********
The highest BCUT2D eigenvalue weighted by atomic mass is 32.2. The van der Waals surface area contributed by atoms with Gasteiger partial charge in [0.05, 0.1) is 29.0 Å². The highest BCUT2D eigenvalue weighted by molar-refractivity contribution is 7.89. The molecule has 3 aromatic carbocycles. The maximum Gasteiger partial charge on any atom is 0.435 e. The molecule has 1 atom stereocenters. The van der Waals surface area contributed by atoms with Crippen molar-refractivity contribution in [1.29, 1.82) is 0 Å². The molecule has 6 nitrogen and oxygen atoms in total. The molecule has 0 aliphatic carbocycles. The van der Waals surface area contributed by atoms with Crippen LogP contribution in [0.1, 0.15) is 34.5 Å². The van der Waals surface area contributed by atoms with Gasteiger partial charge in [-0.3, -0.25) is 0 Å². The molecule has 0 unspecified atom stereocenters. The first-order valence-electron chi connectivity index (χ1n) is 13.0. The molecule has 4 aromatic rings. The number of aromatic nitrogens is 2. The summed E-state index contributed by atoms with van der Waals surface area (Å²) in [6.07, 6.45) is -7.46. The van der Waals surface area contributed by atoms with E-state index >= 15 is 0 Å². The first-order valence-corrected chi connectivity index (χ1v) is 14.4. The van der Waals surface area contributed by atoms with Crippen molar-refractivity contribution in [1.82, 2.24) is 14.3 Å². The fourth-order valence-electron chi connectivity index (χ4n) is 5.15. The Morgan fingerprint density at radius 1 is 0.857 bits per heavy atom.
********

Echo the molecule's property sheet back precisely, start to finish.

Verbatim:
The highest BCUT2D eigenvalue weighted by atomic mass is 32.2. The van der Waals surface area contributed by atoms with Gasteiger partial charge in [0.05, 0.1) is 29.0 Å². The highest BCUT2D eigenvalue weighted by molar-refractivity contribution is 7.89. The molecule has 3 aromatic carbocycles. The maximum Gasteiger partial charge on any atom is 0.435 e. The molecule has 1 atom stereocenters. The van der Waals surface area contributed by atoms with Crippen molar-refractivity contribution in [1.29, 1.82) is 0 Å². The molecule has 6 nitrogen and oxygen atoms in total. The molecule has 0 aliphatic carbocycles. The van der Waals surface area contributed by atoms with Crippen LogP contribution in [0.1, 0.15) is 34.5 Å². The van der Waals surface area contributed by atoms with Gasteiger partial charge in [-0.3, -0.25) is 0 Å². The molecule has 0 unspecified atom stereocenters. The first-order valence-electron chi connectivity index (χ1n) is 13.0. The molecule has 4 aromatic rings. The number of aromatic nitrogens is 2. The summed E-state index contributed by atoms with van der Waals surface area (Å²) in [6.07, 6.45) is -7.46. The van der Waals surface area contributed by atoms with E-state index >= 15 is 0 Å². The first-order valence-corrected chi connectivity index (χ1v) is 14.4. The van der Waals surface area contributed by atoms with Crippen molar-refractivity contribution in [1.82, 2.24) is 14.3 Å². The fourth-order valence-electron chi connectivity index (χ4n) is 5.15. The Morgan fingerprint density at radius 1 is 0.857 bits per heavy atom.